Peter Gukhvat, the man behind “Beer Chess” and collaborator of Alon Cohen Revivo, playing blindfold against Mayor Luplianski with the advice of Michael Kanon


Some players of the victorious team from Kfar Saba, including Amiram Kaplan, Kfar Saba's club President, and the captain GM Alik Gershon


The Beer Sheva team finished third, pictured here with Abba Levant

A beautiful win of GM Alon Greenfeld playing for Ashdod

GM Greenfeld Alon - GM Kantsler Boris [E68]
1.d4 d6 2.Nf3 g6 3.g3 Bg7 4.Bg2 Nf6 5.0-0 0-0 6.c4 Nbd7 7.Nc3 e5 8.e4 exd4 9.Nxd4 Re8 10.h3 Nc5 11.Re1 Bd7 12.Rb1 Qc8 13.Kh2 Re5 14.f3 Rh5 15.h4 h6 16.b4 Ne6 17.Nxe6 Bxe6 18.Nd5 Qd8 19.Bb2 a5 20.b5 Bd7 21.Bd4 Nxd5 22.cxd5 Bxd4 23.Qxd4 g5 24.e5 gxh4 25.e6 hxg3+ 26.Kg1 Be8 27.e7 Qd7 28.Re4 Rg5 29.a4 Qf5 30.Rc1 Rc8 31.f4 Rg6 32.Rce1 h5 33.Qd3 h4 34.Qf1 Qxd5 35.f5 Qc5+ 36.Kh1 Rh6 37.Rg4+ Kh7 38.f6 Qf2 39.Qd3+ Kh8 40.Rf1 Qc5 41.Qd2 Rh7 42.Be4 h3 43.Rxg3 Qe5 44.Qf4 Qxf4 45.Rxf4 Rh6 46.Bf5 Rb8 47.Rfg4 Rg6 48.Rxg6 fxg6 49.Be6 1-0.

The common perception in Israel is that all of their chess players are “Russians”. Indeed it is true that many of the top grandmasters emigrated from countries in the Former Soviet Union, and the lingua franca during Israeli tournaments switches between Russian and Hebrew. Nevertheless there is a new wave of Israeli chess stars with a variety of different backgrounds.


The Jewish king, specially manufactured by JeruChess

 
WFM Marsel Efroimski, winner of the 2007 World U-12 Championship, playing at the Festival

Both the Israeli Blitz Championship and the Jerusalem Rapid Chess Championship were won by 19 year-old FM Anatoly Bykhovsky, a rising star who fended off several grandmasters in both events to capture the titles. In the last round he uncorked a novelty in the Slav Defence to crush top-seed Israeli Champion 2007-2008, GM Maxim Rodshtein. Despite the best efforts of the tournament organizer to share this game with the world, both victor preferred to keep this new move and novelty to himself! We are still in negotiation to show this brilliant game.


The surprise of the festival, Anatoly Bykhovsky, Winner of both the Rapid and Blitz

Prior to the Festival the Jerusalem International Tournament was held, a ten-player all-play-all event with the opportunity for IM norms. The tournament was won by GM Boris Kantsler with 7.5/9, followed by IM Tal Haimovich with 6.5/9. All the norm seekers fell short, including FM and Rabbi Nathan Alfred from England, FM Or Cohen and Uri Zak from Israel, and Joseph Shutzman from the USA, who all finished in third place with 5/9.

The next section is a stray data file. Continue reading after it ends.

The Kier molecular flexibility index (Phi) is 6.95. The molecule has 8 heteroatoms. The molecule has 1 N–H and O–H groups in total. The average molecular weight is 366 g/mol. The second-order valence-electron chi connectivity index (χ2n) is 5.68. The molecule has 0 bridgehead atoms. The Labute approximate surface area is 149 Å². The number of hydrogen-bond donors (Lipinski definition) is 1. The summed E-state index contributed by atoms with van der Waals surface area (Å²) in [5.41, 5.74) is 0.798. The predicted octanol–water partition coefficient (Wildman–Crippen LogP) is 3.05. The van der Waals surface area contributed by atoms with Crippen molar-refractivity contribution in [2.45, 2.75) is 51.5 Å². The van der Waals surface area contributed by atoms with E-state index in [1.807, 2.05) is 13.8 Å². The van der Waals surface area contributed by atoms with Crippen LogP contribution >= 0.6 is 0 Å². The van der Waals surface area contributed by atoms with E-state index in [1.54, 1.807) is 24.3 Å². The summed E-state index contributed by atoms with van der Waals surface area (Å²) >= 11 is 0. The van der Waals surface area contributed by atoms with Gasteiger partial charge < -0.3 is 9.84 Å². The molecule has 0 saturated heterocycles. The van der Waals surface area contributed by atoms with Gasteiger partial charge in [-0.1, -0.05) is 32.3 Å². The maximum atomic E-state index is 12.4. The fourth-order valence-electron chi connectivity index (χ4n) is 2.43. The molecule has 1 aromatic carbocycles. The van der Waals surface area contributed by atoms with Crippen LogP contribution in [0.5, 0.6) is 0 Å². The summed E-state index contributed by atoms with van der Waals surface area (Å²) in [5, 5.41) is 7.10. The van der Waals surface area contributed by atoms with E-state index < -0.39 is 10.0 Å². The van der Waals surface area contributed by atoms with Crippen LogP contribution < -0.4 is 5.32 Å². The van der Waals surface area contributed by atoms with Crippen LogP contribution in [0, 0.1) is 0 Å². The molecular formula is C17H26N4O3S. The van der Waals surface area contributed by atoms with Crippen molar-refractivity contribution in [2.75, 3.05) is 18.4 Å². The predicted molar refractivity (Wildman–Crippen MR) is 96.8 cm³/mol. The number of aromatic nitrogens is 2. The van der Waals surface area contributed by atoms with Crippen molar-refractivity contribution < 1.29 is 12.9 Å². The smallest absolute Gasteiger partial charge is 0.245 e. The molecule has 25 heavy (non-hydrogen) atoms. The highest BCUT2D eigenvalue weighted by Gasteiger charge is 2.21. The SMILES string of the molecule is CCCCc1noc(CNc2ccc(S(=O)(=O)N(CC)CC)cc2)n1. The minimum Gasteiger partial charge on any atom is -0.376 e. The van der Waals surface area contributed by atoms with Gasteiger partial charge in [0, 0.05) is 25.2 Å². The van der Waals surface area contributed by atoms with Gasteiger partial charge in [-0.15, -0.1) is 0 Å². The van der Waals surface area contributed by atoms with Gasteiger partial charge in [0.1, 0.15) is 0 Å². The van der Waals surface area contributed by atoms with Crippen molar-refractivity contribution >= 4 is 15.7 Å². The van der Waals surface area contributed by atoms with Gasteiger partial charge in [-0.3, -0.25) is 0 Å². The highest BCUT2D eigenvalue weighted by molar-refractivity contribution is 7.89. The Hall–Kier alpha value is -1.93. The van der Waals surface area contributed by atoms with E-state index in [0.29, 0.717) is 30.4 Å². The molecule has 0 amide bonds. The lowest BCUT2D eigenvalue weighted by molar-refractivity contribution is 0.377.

GM Boris Kantsler (ISR) and FM Rabbi Nathan Alfred (ENG) at the prize ceremony of Jerusalem International Tournament

In Israel, the strongest chess players mostly live in the cities of Tel Aviv, Beer Sheva and Ashdod. This Festival has helped put the Holy City firmly on the Israeli chess map, and the coverage on national television and French speaking television has raised the profile of the game throughout the country.


Prize winners from the Children's Mayor Cup 2008


The Israeli Defence Force Championship was also held at King's David Hotel  in Jerusalem during the Festival


GM Maxim Rodshtein, Jerusalem girls’ favourite, before giving his simultaneous display. In the same hall Kasparov once lost a simul game to refusenik Natan Sharansky.

Following the success of this inaugural Festival, the organizers hope that this will be the first of many such chess events in Jerusalem. The chess playing community of Jerusalem extend an open invitation to chess players from around the world to come and join them in 2009. Visiting Israel can be an amazing experience, and a Jerusalem is a fascinating city that combines both east and west, ancient and modern. Combining tourism and chess is always a good idea.


Che playing with God


Simhon Yanai and Alon Cohen Revivo, two generations of chess organizers in Jerusalem


Group photo of Jerusalem Chess Festival


Jeruchess web site
(illustration by Ana Netzer-Cohen and Haim Cohen)